Revisiting the Ancient Rite of Passage.
Readership: Christian Men
Reader’s Note: This is Part 3 of a series.
Length: 1,500 words
Reading Time: 5 minutes
If you haven’t yet noticed, the theme for the month of June 2021 is Patriarchy, Masculinity, and Maturity involving growth and change.
Previous posts on the topic of masculine maturity are listed below.
- Σ Frame: Redefining Manhood as Boyish Immaturity (2021 June 14)
- Σ Frame: Do men need talk therapy? (2021 June 16)
In this post, we’ll break away from the prideful feminist viewpoints and faux masculinity, and review an important event in the process of male maturation — The Ancient Rite of Passage.
The Rite of Passage
Jayson Gaddis: Why Many Men Are Still Boys and What Can Be Done About It (2009 April 5)
Gaddis describes a social dynamic that has existed since the dawn of time, which has been almost totally forgotten over the last two decades [lightly edited].
“For thousands of years, tribal and indigenous cultures initiate young boys into manhood through formal rites and rituals.”
“The ordeal is something challenging we must face and on the other side is the reward that we must bring back to our community.”
The entire initiation process leads a man toward deeper and deeper self-knowledge, the key to fulfillment and realizing one’s potential in life.”
“And if we look to indigenous and traditional cultures, a formal initiation into manhood (the hero’s journey) is the one common thread in all of them. Within this, a boy must, and does, come face to face with himself, his mortality and his life’s calling.
In being initiated, the boy will receive some kind of training or transmission from the elders of the community about how to be a man in their village or tribe. Not only is the elders’ role pivotal, the separation from the mother is poignant and a necessary moment in a boy’s life. It’s not just left to father’s, teachers or coaches in the community, where in this culture these men often fall short.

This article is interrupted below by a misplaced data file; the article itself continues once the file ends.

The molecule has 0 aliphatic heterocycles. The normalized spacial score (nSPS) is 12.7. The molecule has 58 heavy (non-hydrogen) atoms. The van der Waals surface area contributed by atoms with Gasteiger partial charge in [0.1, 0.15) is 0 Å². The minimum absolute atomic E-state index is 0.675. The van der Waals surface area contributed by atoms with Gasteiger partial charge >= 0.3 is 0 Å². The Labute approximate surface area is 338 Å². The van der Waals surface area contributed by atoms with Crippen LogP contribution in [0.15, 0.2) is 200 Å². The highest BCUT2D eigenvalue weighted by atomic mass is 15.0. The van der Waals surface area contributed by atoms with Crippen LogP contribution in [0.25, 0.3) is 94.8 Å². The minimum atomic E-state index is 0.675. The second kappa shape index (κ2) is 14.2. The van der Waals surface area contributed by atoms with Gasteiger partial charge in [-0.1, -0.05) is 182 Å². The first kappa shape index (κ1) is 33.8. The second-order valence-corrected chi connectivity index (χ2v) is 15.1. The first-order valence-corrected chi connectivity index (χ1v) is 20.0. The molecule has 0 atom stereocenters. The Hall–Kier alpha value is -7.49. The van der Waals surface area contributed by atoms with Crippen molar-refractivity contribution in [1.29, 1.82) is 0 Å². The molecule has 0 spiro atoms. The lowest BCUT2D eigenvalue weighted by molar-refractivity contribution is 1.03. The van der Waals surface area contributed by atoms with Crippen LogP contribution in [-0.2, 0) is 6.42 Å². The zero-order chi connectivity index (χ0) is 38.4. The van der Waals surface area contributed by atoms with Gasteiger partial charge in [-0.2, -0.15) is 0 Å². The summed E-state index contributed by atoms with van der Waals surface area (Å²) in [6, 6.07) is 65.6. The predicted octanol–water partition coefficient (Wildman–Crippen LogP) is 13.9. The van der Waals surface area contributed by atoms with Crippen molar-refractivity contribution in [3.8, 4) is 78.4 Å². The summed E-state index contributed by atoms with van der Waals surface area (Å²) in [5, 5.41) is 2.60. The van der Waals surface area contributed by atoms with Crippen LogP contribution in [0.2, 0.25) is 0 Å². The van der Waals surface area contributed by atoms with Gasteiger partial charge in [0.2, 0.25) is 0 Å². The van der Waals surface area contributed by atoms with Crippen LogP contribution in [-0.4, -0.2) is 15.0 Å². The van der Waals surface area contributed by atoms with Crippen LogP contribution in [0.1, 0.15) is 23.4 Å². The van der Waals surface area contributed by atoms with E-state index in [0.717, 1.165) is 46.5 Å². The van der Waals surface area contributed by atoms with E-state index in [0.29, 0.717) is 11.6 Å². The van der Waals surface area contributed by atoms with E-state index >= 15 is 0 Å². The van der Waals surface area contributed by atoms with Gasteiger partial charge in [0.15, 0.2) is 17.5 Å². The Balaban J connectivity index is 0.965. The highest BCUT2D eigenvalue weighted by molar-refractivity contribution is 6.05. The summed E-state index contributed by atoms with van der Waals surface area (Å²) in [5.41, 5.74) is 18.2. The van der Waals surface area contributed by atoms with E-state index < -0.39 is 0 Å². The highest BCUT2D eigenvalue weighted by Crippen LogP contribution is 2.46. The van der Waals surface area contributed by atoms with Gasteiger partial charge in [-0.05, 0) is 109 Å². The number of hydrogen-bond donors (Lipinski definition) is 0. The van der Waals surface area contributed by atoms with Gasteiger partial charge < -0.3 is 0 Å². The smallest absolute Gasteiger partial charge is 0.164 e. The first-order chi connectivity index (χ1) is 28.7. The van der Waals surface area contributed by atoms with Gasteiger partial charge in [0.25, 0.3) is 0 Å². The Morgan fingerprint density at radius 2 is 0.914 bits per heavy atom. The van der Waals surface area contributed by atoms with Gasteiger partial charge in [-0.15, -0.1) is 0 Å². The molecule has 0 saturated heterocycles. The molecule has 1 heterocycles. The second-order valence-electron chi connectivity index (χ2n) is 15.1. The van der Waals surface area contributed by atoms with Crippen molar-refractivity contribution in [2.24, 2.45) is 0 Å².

The boy leaves the safety of the protective womb, his mother, and village, and must be tested by the wilderness and the men in the community. As long as humans have existed, boys have been cast into a ritual in order to become a man. It was not uncommon for some boys to die and never come back. Without these trials and rituals, men are less likely to access the unique gifts inside them.”
“…in order to successfully move on to the next developmental stage in our life, we have to go through a rite of passage.”
“Do men in our culture have this opportunity? How does this all fit into our modern situation? Is it really necessary to face death and go through such ordeals? If it is true that initiation is a necessary step along a man’s journey, what happens if he does not receive an initiation?”
To answer Gaddis’ last question, he won’t learn his human limitations until he gets his @$$ kicked by the world (e.g. career competition, military service, marriage, divorce, etc.). He never learns to trust God because his own father wasn’t there by his side in the wrestling arena of life to guide, support, and encourage him. His life outcome will be severely curtailed and less likely to go well.
Case Study – The Bike Trip through Hәll
Here, I’ll tell the story of my own “rite of passage”. When I was 14, my father and I bought two mopeds (a Sachs and a Minarelli) and we spent a couple months making modifications. We made an extra-large gas tank and attached it to the Minarelli. We also fitted it with a small cooler and an extra battery. We constructed storage containers and mounted them on the side of the Sachs. We bought a 6’ dome tent and a propane cooking stove. We put together a first aid kit, a mess kit, and a tool box that had extra light bulbs, spark plugs, and metric wrenches that fit the bikes. We loaded all this onto the two bikes, complete with bags of clothing and some food. At 6:00 am on a Tuesday morning, and with $150 in our pockets, we left on a two week camping trip. We traveled all throughout the rural areas of Ohio and Kentucky. We had only an atlas, a compass, and the position of the sun in the sky to guide our way. We rode all day in the sun, and got sunburned. We traveled through mountainous roads that were too steep for the 50cc engines to power. So we had to walk and push the bikes uphill. On the way down the mountains, we wiped out on the pea gravel roads and had to break out the first aid kit. Some days we rode all day in the rain. All our gear and clothing got soaked, and then it smelled. I contracted a urinary infection and p!ssed blood for a couple days. I kept on riding anyway.